• He was ^ clever and has ^ understanding father.
    2. Addition:
      • Students are do their researches every semester.
      • Both the boys and the girls they can study together.

Developmental errors: this kind of errors is somehow part of the overgeneralizations, (this later is subtitled into Natural and developmental learning stage errors), D.E are results of normal pattern of development, such as (come = comed) and (break = breaked), D.E indicates that the learner has started developing their linguistic knowledge and fail to reproduce the rules they have lately been exposed to in target language learning.

Induced errors: as known as transfer of training, errors caused by misleading teaching examples, teachers, sometimes, unconditionally, explain a rule without highlighting the exceptions or the intended message they would want to convey. J. Richard et al. (2002) provided an example that occurs at the level of teaching prepositions and particularly ‘’ at ‘’ where the teacher may hold up a box and say ‘’ I am looking at the box ‘’, the students may understand that ‘’ at ‘’ means ‘’ under ‘’, they may later utter ‘’ the cat is at the table ‘’ instead of the cat is under the table.

Errors of avoidance: these errors occur when the learner fail to apply certain target language rules just because they are thought of to be too difficult.

Errors of overproduction: in the early stages of language learning, learners are supposed to have not yet acquired and accumulated a satisfied linguistic knowledge which can enable them to use the finite rules of the target language in order to produce infinite structures, most of the time, beginners overproduce, in such a way, they frequently repeat a particular structure.

StepsEdit

According to linguist Corder, the following are the steps in any typical EA research:[3]

  1. collecting samples of learner language
  2. identifying the errors
  3. describing the errors
  4. explaining the errors
  5. evaluating/correcting the errors

collection of errors: the nature and quantity of errors is likely to vary depending on whether the data consist of natural, spontaneous language use or careful, elicited language use.

Corder (1973) distinguished two kinds of elicitation:clinical and experimental elicitation. clinical elicitation involves getting the informant to produce data of any sort, for example by means of general interview or writing a composition. experimental elicitation involves the use of special instrument to elicit data containing the linguistic features such as a series of pictures which had been designed to elicit specific features.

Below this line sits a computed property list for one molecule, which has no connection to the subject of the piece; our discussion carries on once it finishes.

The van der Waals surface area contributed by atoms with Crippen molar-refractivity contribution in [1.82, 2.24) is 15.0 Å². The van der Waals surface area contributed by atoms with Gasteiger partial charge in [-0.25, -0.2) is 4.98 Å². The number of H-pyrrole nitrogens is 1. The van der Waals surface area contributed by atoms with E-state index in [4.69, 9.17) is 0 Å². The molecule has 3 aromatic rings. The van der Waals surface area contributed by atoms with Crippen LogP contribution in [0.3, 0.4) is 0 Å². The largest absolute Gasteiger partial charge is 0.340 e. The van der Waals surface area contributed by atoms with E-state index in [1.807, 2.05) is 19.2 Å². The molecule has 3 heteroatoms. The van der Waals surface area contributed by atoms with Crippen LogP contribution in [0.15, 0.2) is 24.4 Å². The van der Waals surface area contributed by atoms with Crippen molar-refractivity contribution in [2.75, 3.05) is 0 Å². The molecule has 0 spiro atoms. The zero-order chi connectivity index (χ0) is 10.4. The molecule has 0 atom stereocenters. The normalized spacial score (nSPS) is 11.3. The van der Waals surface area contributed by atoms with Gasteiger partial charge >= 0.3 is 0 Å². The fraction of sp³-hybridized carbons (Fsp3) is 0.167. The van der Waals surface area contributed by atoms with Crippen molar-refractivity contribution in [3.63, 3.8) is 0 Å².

BibliographyEdit

  • Anefnaf. Z ( 2017) English Learning: Linguistic flaws, Sais Faculty of Arts and Humanities, USMBA, Retrieved from https://www.academia.edu/33999467/English_Learning_in_Morocco_Linguistic_Flaws
  • Chomsky, N. (1965). Aspects of the theory of syntax. Cambridge, MA: MIT Press. P. 4
  • Corder, Pit. (1967). the significance of learner's errors. International Review of Applied Linguistics, 161-170
  • Dulay, H., Burt, M., & Krashen, S.D. (1982). Language two. New York: Oxford University Press. p. 150 downloaded from http://libgen.me/view.php?id=827673
  • Edje, J (1989). Mistakes and Correction. London: Longman. P. 26
  • Fang, X. & Xue-mei, J. (2007). Error analysis and the EFL classroom teaching: US-China education review, 4(9), pp. 10–14.
  • Hashim, A. (1999). Crosslinguistic influence in the written English of Malay undergraduates: Journal of Modern Languages, 12, (1), pp. 59–76.
  • Hendrickson, J.M. (1987). Error correction in foreign language teaching: Recent theory, research, and practice. In M.H. Long & J.C. Richards (Eds.), Methodology in TESOL: A book of readings. Boston: Heinle & Heinle. p. 357
  • Mahmoud, A. (2014). Simplification in language learning: what do learners simplify? Studies in English Language Teaching, 2(3). (P. 276) retrieved from www.scholink.org/ojs/index.php/selt
  • Norrish, J. (1983). Language learners and their errors. London: Macmillan Press. P. 7
  • Richards, J. C. & Schmidt, R. (2002). Dictionary of language teaching and applied linguistics (3rd Ed.). London: Longman.
  • Richards J. C., & Rodgers T. S.(2001). Approaches and Methods in Language Teaching. (2nd edition), Cambridge University Press: Cambridge, UK. P. 153

See alsoEdit

ReferencesEdit

  1. ^ Corder, S. P. (1967). "The significance of learners' errors". International Review of Applied Linguistics. 5: 160–170. doi:10.1515/iral.1967.5.1-4.161.
  2. ^ Cf. Bussmann, Hadumod (1996), Routledge Dictionary of Language and Linguistics, London: Routledge, s.v. error analysis. A comprehensive bibliography was published by Bernd Spillner (1991), Error Analysis, Amsterdam/Philadelphia: Benjamins.
  3. ^ Ellis, Rod (1994). The Study of Second Language Acquisition. p. 48.